HONOLULU (KHON2) — With millions in donations and billions in federal money slated for Maui fire recovery, where is all that money going?
Always Investigating has been tracking the money from all kinds of state, federal and private sources. One of the bigger donor-based funds is the American Red Cross. Now, we have a look at how they’re divvying up tens of millions of your donated dollars.
Within days of the Aug. 8 fires on Maui, the generosity of people here in Hawaii and beyond was immense, especially to high-profile agencies like the American Red Cross.
“We’ve seen an influx of about $65.8 million from all over the world,” said Matthew Wells, regional communications director for American Red Cross, Pacific Islands Region. “And it’s been incredible because really locally has been leading that donation or charge. It’s been fantastic to see.”
With so much money, and so much need, Always Investigating wanted to know where is it all going. And how much has been spent?
“About one-third of that is going to immediate financial assistance,” Wells said. “We also have one-third of that bookmarked to go for long-term financial assistance and for extended projects to get people transitioned out of our non-congregate shelters, and into more stabilized housing.”
He says the final one-third is logistics like warehousing, infrastructure, even flights and lodging volunteers, also local hiring, overhead and communications.
The shelter and housing operation has been a huge and heavy lift for both the agencies and the thousands of survivors struggling through an evolving temporary housing maze.
“This is going to take a lot of players to make sure that we get people back on their feet,” American Red Cross President and CEO Gail McGovern said during a visit to Maui last week. “And you heard about a mosaic of different types of housing. We will provide case management and get people into housing as it becomes available.”
As for the immediate financial assistance portion, we wanted to know who is getting cash in hand, and how much.
“About $11.3 million so far has been gone into financial assistance,” Wells said. “And we’re looking at that from the perspective of: What is it that people need right now? It could be a check that they get, it could be a card that they get, it could be services and goods that they get.”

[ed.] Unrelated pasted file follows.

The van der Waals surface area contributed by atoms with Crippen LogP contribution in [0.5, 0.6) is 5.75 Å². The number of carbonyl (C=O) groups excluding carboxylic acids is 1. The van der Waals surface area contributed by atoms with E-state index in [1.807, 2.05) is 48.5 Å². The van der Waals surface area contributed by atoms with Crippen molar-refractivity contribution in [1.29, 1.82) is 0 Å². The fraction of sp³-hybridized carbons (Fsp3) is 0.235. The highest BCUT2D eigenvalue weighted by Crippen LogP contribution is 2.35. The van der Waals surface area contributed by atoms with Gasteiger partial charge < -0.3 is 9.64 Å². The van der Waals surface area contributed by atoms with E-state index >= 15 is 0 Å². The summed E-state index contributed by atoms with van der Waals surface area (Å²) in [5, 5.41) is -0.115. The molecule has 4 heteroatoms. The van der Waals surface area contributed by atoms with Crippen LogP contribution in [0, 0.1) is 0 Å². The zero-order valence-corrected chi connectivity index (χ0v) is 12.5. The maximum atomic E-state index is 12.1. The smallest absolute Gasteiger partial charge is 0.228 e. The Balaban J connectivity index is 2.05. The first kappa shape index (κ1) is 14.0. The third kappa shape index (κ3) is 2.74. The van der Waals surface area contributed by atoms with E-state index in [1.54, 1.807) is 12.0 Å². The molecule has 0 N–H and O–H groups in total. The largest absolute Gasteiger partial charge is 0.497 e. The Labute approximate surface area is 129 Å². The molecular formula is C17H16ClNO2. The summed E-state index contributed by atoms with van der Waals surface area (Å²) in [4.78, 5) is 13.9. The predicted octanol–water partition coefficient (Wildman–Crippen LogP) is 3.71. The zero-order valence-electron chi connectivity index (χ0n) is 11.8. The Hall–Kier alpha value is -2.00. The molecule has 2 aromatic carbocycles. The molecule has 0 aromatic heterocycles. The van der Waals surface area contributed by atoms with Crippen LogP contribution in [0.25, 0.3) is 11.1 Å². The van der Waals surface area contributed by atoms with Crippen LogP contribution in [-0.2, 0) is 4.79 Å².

KHON2 asked, are there still any qualification issues out there now? What does the Red Cross want to say to people who think there’s been a disconnect for them?
“What we have set up is at each one of the non-congregate shelters, there is a Red Cross table with representatives on hand,” Wells said.
He suggested “speaking to somebody in person, and essentially being your own advocate and making sure that you have the answers that you need. We’re going to work with you to get those.”
The Red Cross has logged more than 2,700 households in some stage of assistance or on their radar.
“We’re going through that list, if we haven’t gotten to everybody yet, we will,” Wells said.
KHON2 asked, does the Red Cross have an internal deadline for that?
“An internal deadline is really yesterday,” Wells said. We’re working to make sure that this is done as soon as possible.”
Another big spend from the budget will be on local hires that are taking on the next phase of recovery, after 400 initial volunteers amassed on Maui at the outset.
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“We have hired over 100 people so far,” Wells said. “These are going to be employees that stick with us for the next several months, several years, depending on what it takes. And we have anywhere from 40 to 70 more positions that we’re looking to hire for.”